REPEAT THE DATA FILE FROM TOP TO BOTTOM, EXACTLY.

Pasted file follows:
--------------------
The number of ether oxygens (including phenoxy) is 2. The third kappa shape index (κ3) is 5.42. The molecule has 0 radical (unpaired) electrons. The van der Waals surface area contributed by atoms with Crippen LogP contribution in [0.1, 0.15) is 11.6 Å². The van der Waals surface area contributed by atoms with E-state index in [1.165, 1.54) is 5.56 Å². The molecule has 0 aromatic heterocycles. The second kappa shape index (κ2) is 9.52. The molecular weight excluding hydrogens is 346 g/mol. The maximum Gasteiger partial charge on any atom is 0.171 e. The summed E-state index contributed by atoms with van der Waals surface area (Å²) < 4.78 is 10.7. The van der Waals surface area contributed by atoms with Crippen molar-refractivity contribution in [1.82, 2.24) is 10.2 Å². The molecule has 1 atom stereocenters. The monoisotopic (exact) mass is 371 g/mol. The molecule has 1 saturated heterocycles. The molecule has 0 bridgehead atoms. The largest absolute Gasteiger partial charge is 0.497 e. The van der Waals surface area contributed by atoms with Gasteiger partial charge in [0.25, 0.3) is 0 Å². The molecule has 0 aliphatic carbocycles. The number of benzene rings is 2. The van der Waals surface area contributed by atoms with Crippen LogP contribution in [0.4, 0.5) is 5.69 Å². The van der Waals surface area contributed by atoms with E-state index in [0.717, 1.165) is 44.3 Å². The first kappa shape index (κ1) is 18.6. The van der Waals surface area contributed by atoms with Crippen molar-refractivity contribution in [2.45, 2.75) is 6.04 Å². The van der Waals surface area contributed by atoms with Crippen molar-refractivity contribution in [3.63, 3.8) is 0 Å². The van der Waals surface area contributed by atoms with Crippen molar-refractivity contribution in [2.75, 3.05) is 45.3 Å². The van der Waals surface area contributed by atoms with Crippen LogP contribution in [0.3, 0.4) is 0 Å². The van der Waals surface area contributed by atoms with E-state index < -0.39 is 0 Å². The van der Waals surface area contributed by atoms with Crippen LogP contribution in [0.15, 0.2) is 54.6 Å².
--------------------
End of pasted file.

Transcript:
The number of ether oxygens (including phenoxy) is 2. The third kappa shape index (κ3) is 5.42. The molecule has 0 radical (unpaired) electrons. The van der Waals surface area contributed by atoms with Crippen LogP contribution in [0.1, 0.15) is 11.6 Å². The van der Waals surface area contributed by atoms with E-state index in [1.165, 1.54) is 5.56 Å². The molecule has 0 aromatic heterocycles. The second kappa shape index (κ2) is 9.52. The molecular weight excluding hydrogens is 346 g/mol. The maximum Gasteiger partial charge on any atom is 0.171 e. The summed E-state index contributed by atoms with van der Waals surface area (Å²) < 4.78 is 10.7. The van der Waals surface area contributed by atoms with Crippen molar-refractivity contribution in [1.82, 2.24) is 10.2 Å². The molecule has 1 atom stereocenters. The monoisotopic (exact) mass is 371 g/mol. The molecule has 1 saturated heterocycles. The molecule has 0 bridgehead atoms. The largest absolute Gasteiger partial charge is 0.497 e. The van der Waals surface area contributed by atoms with Gasteiger partial charge in [0.25, 0.3) is 0 Å². The molecule has 0 aliphatic carbocycles. The number of benzene rings is 2. The van der Waals surface area contributed by atoms with Crippen LogP contribution in [0.4, 0.5) is 5.69 Å². The van der Waals surface area contributed by atoms with E-state index in [0.717, 1.165) is 44.3 Å². The first kappa shape index (κ1) is 18.6. The van der Waals surface area contributed by atoms with Crippen molar-refractivity contribution in [2.45, 2.75) is 6.04 Å². The van der Waals surface area contributed by atoms with Crippen molar-refractivity contribution in [3.63, 3.8) is 0 Å². The van der Waals surface area contributed by atoms with Crippen molar-refractivity contribution in [2.75, 3.05) is 45.3 Å². The van der Waals surface area contributed by atoms with Crippen LogP contribution in [0.3, 0.4) is 0 Å². The van der Waals surface area contributed by atoms with E-state index < -0.39 is 0 Å². The van der Waals surface area contributed by atoms with Crippen LogP contribution in [0.15, 0.2) is 54.6 Å².